Time has an article in posted on January 22, 2011 by Zachary Karabell titled The Big Bad Bankers, and Their Bonuses, Are Back.
The money quote:
“There was a period of remorse and apology for banks. I think that period needs to be over.”
This is from Barclay’s head Bob Diamond. He is expected to take home a $13 million bonus this year. Because he deserves it.
His shareholders have received meager dividends (if any) since 2008.
Goldman Sachs employees won’t go hungry either. The bank’s fourth-quarter earnings may have been hurt by weak trading results, but it is still hugely profitable. Like many other Wall Street firms, Goldman responded to public outrage over its billions in profits by adopting a lower profile when it comes to bonuses, instructing its executives to take more of their pay in deferred stock grants rather than cash and conducting internal reviews (the result of one such 63-page tome can be abbreviated to “We didn’t really do anything wrong”).
This is the kind of thing I reflect on when I get the talking point from the right that most rich people worked hard and deserve the amount of money they make.
Most is incorrect.
The blatant examples of compensation with no accountability and no ties to actual performance are the rule, rather than rare aberrations.
They are making money by holding tightly on to their capital and lending almost nothing to anyone. They deserve multi-million dollar bonuses for that?
Huge banks have their fingers in every aspect of our diverse economy. Unfortunately, their failure would inevitably lead to economic collapse. They are, indeed, too big to fail.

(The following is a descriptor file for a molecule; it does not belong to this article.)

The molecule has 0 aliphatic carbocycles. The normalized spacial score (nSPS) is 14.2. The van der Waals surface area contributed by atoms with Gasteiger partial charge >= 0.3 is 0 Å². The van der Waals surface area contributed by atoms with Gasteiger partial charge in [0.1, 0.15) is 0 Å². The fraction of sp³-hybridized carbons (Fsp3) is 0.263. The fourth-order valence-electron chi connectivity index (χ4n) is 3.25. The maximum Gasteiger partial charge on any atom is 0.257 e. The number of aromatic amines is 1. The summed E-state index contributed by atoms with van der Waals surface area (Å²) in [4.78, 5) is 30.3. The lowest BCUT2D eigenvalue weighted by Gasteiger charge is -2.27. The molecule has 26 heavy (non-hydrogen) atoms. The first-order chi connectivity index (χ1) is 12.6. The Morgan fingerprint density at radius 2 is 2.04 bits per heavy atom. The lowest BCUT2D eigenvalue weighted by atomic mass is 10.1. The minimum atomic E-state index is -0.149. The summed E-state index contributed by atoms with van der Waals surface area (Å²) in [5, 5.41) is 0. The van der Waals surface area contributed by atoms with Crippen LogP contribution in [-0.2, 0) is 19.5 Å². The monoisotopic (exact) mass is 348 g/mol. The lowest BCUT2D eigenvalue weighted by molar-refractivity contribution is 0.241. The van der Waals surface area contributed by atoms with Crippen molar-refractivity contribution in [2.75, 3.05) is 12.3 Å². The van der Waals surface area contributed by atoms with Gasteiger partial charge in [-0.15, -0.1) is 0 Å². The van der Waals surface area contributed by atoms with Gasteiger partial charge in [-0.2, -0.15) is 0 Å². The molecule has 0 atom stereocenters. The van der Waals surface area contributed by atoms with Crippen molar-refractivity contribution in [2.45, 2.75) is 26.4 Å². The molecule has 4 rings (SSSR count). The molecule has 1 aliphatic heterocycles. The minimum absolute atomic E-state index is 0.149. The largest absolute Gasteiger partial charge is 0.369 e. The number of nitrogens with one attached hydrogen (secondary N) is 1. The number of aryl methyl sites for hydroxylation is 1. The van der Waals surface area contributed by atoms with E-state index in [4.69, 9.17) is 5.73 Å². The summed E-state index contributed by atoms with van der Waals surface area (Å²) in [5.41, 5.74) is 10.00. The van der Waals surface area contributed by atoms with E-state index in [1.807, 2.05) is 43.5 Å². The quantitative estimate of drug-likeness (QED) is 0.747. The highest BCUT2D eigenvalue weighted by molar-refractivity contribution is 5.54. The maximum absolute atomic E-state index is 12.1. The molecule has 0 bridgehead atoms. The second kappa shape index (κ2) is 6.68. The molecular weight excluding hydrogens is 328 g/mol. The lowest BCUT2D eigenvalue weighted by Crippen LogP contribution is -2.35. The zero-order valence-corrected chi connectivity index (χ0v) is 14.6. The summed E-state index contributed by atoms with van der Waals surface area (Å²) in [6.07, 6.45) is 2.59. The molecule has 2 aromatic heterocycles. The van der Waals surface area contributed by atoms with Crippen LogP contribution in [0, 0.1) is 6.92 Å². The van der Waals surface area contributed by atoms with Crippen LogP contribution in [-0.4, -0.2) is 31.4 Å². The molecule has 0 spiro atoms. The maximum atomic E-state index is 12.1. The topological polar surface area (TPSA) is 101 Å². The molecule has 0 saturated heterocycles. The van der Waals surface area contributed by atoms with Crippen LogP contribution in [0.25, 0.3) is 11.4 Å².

Three firms alone — Bank of America, JPMorgan Chase and Citibank — now control as much as 30% of all deposits in the U.S.
But the arrogance and swaggering irresponsibility exhibited by these asshats makes me wonder if letting the big bankers fail might not be a blessing — a clearing of the slate to rebuild on a stronger, better-regulated foundation.
It’s apparent these giants of finance haven’t learned a damn thing, so it’s likely we’ll get a chance to test this out.
I agree with Karabell’s proposed solutions to this mess:
The bottom line is that the financial reforms of the past year need to be revisited. One solution would be to break up large banks into discrete parts, creating a new Wall Street of boutique banks without as many conflicts of interest. If we aren’t prepared to do that (and there’s a good chance we aren’t, given the likely cuts in pay and staff that would impede regulators and other public-sector workers), we need to create incentives and mandates to lend. Period. It would have been easy to make those part of the bailouts of 2008 and 2009; now it will require carrots like allowing banks more latitude in accounting for bad loans. That will be seen as extending another hand to already flush banks. Unfortunately, it may be a price we need to pay.
- Barclays boss Bob Diamond to overhaul bonuses (dailymail.co.uk)
I don’t have any great expectations for the State of the Union address tomorrow night.
Paul Krugman has been critical of the signalling coming out of the White House:
The Competition Myth
Robert Reich has a blog summarizing how our country got to it’s current state and what the president should do about it:
The State of the Union: What the Presideny Should Say
There’s much truth in what both of these economists say.
But Obama has spent much of his time trying to appease business interests and surrounding himself with the movers and shakers from the very corporate enclave that helped create our current economy.
It’s not clear exactly what helpful policies will be allowed to see sunlight in a setting in which the president is bending over backwards to satisfy big business.
- Report: Obama to Call for New Investments in State of the Union (news.firedoglake.com)
A friend of mine shared a link on Facebook today about the book business.
“Barnes & Noble Up, Borders Down” details B&N’s celebration of fourth quarter sales by the New York-based (and largest book retailer in the world).
However, the sales did not really come from selling paper books.
The company attributed the gains partly to interest in its e-reading devices, especially the Nook Color, which was introduced last fall.
I have worked at a bookstore on and off for 15 years, and have noticed a steady decline in the number of people who come in regularly to browse and buy.
The regular browsers have disappeared, having purchased an e-reader of one kind or another.